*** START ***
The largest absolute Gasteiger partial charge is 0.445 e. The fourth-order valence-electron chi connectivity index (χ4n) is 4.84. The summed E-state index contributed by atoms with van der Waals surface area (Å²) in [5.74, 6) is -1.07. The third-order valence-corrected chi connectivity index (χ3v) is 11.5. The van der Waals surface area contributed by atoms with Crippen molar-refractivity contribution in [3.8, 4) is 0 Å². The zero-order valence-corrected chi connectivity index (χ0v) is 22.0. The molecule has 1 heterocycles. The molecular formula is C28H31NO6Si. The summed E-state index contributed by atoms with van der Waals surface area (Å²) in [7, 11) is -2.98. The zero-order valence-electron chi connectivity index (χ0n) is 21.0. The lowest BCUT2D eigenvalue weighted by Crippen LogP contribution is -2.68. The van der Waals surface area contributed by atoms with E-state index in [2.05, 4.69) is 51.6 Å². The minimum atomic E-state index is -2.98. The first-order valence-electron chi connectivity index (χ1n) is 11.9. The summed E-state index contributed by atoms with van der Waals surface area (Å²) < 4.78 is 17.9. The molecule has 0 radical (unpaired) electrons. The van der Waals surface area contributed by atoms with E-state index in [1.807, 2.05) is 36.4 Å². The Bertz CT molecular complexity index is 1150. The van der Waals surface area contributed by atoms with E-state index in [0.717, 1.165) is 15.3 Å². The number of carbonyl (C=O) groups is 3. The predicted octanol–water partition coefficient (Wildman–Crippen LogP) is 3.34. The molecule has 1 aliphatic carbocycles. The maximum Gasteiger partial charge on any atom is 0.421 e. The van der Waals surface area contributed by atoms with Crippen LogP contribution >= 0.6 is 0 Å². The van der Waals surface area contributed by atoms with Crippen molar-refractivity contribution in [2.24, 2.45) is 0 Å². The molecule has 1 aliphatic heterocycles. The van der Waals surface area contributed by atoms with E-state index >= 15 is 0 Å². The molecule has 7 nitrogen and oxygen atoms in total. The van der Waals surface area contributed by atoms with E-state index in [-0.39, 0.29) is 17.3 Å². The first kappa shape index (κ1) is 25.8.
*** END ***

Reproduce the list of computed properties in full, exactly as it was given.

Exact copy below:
The largest absolute Gasteiger partial charge is 0.445 e. The fourth-order valence-electron chi connectivity index (χ4n) is 4.84. The summed E-state index contributed by atoms with van der Waals surface area (Å²) in [5.74, 6) is -1.07. The third-order valence-corrected chi connectivity index (χ3v) is 11.5. The van der Waals surface area contributed by atoms with Crippen molar-refractivity contribution in [3.8, 4) is 0 Å². The zero-order valence-corrected chi connectivity index (χ0v) is 22.0. The molecule has 1 heterocycles. The molecular formula is C28H31NO6Si. The summed E-state index contributed by atoms with van der Waals surface area (Å²) in [7, 11) is -2.98. The zero-order valence-electron chi connectivity index (χ0n) is 21.0. The lowest BCUT2D eigenvalue weighted by Crippen LogP contribution is -2.68. The van der Waals surface area contributed by atoms with E-state index in [2.05, 4.69) is 51.6 Å². The minimum atomic E-state index is -2.98. The first-order valence-electron chi connectivity index (χ1n) is 11.9. The summed E-state index contributed by atoms with van der Waals surface area (Å²) < 4.78 is 17.9. The molecule has 0 radical (unpaired) electrons. The van der Waals surface area contributed by atoms with E-state index in [1.807, 2.05) is 36.4 Å². The Bertz CT molecular complexity index is 1150. The van der Waals surface area contributed by atoms with E-state index in [0.717, 1.165) is 15.3 Å². The number of carbonyl (C=O) groups is 3. The predicted octanol–water partition coefficient (Wildman–Crippen LogP) is 3.34. The molecule has 1 aliphatic carbocycles. The maximum Gasteiger partial charge on any atom is 0.421 e. The van der Waals surface area contributed by atoms with Crippen LogP contribution >= 0.6 is 0 Å². The van der Waals surface area contributed by atoms with Crippen molar-refractivity contribution in [2.24, 2.45) is 0 Å². The molecule has 1 aliphatic heterocycles. The van der Waals surface area contributed by atoms with E-state index >= 15 is 0 Å². The molecule has 7 nitrogen and oxygen atoms in total. The van der Waals surface area contributed by atoms with E-state index in [-0.39, 0.29) is 17.3 Å². The first kappa shape index (κ1) is 25.8.